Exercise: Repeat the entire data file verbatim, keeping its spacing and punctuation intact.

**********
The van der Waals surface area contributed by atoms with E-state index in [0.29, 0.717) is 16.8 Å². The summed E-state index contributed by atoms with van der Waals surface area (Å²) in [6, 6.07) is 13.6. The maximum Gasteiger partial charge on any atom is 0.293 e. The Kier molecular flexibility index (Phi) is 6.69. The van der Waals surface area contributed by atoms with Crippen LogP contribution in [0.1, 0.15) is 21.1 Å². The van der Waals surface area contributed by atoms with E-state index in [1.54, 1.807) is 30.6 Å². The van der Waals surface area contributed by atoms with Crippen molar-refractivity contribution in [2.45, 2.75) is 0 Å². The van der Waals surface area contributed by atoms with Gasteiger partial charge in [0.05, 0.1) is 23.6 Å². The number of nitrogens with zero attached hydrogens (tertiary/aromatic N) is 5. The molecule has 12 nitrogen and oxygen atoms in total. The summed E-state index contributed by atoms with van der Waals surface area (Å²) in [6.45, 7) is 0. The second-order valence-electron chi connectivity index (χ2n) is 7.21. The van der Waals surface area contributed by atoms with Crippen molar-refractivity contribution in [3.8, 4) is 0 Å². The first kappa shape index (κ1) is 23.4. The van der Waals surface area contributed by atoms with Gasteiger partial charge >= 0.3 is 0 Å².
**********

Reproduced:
The van der Waals surface area contributed by atoms with E-state index in [0.29, 0.717) is 16.8 Å². The summed E-state index contributed by atoms with van der Waals surface area (Å²) in [6, 6.07) is 13.6. The maximum Gasteiger partial charge on any atom is 0.293 e. The Kier molecular flexibility index (Phi) is 6.69. The van der Waals surface area contributed by atoms with Crippen LogP contribution in [0.1, 0.15) is 21.1 Å². The van der Waals surface area contributed by atoms with E-state index in [1.54, 1.807) is 30.6 Å². The van der Waals surface area contributed by atoms with Crippen molar-refractivity contribution in [2.45, 2.75) is 0 Å². The van der Waals surface area contributed by atoms with Gasteiger partial charge in [0.05, 0.1) is 23.6 Å². The number of nitrogens with zero attached hydrogens (tertiary/aromatic N) is 5. The molecule has 12 nitrogen and oxygen atoms in total. The summed E-state index contributed by atoms with van der Waals surface area (Å²) in [6.45, 7) is 0. The second-order valence-electron chi connectivity index (χ2n) is 7.21. The van der Waals surface area contributed by atoms with Crippen molar-refractivity contribution in [3.8, 4) is 0 Å². The first kappa shape index (κ1) is 23.4. The van der Waals surface area contributed by atoms with Gasteiger partial charge >= 0.3 is 0 Å².